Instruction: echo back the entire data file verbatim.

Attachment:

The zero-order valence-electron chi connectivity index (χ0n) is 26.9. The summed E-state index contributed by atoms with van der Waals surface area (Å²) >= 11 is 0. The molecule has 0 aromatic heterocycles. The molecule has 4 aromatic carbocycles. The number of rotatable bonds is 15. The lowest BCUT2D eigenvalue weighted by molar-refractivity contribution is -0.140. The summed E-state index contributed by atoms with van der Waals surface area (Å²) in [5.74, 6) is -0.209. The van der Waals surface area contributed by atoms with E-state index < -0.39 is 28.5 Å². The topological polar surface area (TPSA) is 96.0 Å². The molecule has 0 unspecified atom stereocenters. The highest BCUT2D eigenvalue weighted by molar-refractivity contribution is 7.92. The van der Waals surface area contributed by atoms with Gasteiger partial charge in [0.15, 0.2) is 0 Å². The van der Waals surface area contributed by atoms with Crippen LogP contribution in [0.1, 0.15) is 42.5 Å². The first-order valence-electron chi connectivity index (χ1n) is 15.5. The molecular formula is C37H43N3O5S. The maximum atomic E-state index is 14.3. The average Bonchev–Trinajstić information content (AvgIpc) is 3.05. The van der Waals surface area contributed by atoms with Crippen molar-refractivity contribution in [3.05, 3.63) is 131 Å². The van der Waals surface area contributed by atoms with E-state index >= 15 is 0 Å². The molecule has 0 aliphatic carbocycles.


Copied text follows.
The zero-order valence-electron chi connectivity index (χ0n) is 26.9. The summed E-state index contributed by atoms with van der Waals surface area (Å²) >= 11 is 0. The molecule has 0 aromatic heterocycles. The molecule has 4 aromatic carbocycles. The number of rotatable bonds is 15. The lowest BCUT2D eigenvalue weighted by molar-refractivity contribution is -0.140. The summed E-state index contributed by atoms with van der Waals surface area (Å²) in [5.74, 6) is -0.209. The van der Waals surface area contributed by atoms with E-state index < -0.39 is 28.5 Å². The topological polar surface area (TPSA) is 96.0 Å². The molecule has 0 unspecified atom stereocenters. The highest BCUT2D eigenvalue weighted by molar-refractivity contribution is 7.92. The van der Waals surface area contributed by atoms with Gasteiger partial charge in [0.15, 0.2) is 0 Å². The van der Waals surface area contributed by atoms with Crippen LogP contribution in [0.1, 0.15) is 42.5 Å². The first-order valence-electron chi connectivity index (χ1n) is 15.5. The molecular formula is C37H43N3O5S. The maximum atomic E-state index is 14.3. The average Bonchev–Trinajstić information content (AvgIpc) is 3.05. The van der Waals surface area contributed by atoms with Crippen molar-refractivity contribution in [3.05, 3.63) is 131 Å². The van der Waals surface area contributed by atoms with E-state index >= 15 is 0 Å². The molecule has 0 aliphatic carbocycles.